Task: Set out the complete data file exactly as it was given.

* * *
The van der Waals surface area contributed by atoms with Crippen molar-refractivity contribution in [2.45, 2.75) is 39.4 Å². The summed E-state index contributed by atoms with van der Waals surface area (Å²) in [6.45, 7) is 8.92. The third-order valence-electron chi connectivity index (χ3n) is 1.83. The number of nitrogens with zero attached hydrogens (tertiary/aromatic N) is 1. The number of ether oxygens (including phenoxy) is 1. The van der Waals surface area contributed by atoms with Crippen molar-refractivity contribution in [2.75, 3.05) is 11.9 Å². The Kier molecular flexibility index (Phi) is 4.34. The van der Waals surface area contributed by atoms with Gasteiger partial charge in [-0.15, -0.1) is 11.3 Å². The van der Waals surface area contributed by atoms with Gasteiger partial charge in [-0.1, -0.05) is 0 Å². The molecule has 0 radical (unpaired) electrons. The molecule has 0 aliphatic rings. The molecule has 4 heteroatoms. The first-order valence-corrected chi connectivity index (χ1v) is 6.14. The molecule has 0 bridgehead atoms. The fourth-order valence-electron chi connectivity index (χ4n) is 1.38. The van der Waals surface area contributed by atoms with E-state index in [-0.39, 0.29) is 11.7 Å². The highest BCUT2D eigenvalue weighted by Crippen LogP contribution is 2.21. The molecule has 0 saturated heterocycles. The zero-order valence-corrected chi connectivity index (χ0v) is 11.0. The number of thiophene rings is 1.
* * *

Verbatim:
The van der Waals surface area contributed by atoms with Crippen molar-refractivity contribution in [2.45, 2.75) is 39.4 Å². The summed E-state index contributed by atoms with van der Waals surface area (Å²) in [6.45, 7) is 8.92. The third-order valence-electron chi connectivity index (χ3n) is 1.83. The number of nitrogens with zero attached hydrogens (tertiary/aromatic N) is 1. The number of ether oxygens (including phenoxy) is 1. The van der Waals surface area contributed by atoms with Crippen molar-refractivity contribution in [2.75, 3.05) is 11.9 Å². The Kier molecular flexibility index (Phi) is 4.34. The van der Waals surface area contributed by atoms with Gasteiger partial charge in [-0.15, -0.1) is 11.3 Å². The van der Waals surface area contributed by atoms with Gasteiger partial charge in [-0.1, -0.05) is 0 Å². The molecule has 0 radical (unpaired) electrons. The molecule has 0 aliphatic rings. The molecule has 4 heteroatoms. The first-order valence-corrected chi connectivity index (χ1v) is 6.14. The molecule has 0 bridgehead atoms. The fourth-order valence-electron chi connectivity index (χ4n) is 1.38. The van der Waals surface area contributed by atoms with E-state index in [-0.39, 0.29) is 11.7 Å². The highest BCUT2D eigenvalue weighted by Crippen LogP contribution is 2.21. The molecule has 0 saturated heterocycles. The zero-order valence-corrected chi connectivity index (χ0v) is 11.0. The number of thiophene rings is 1.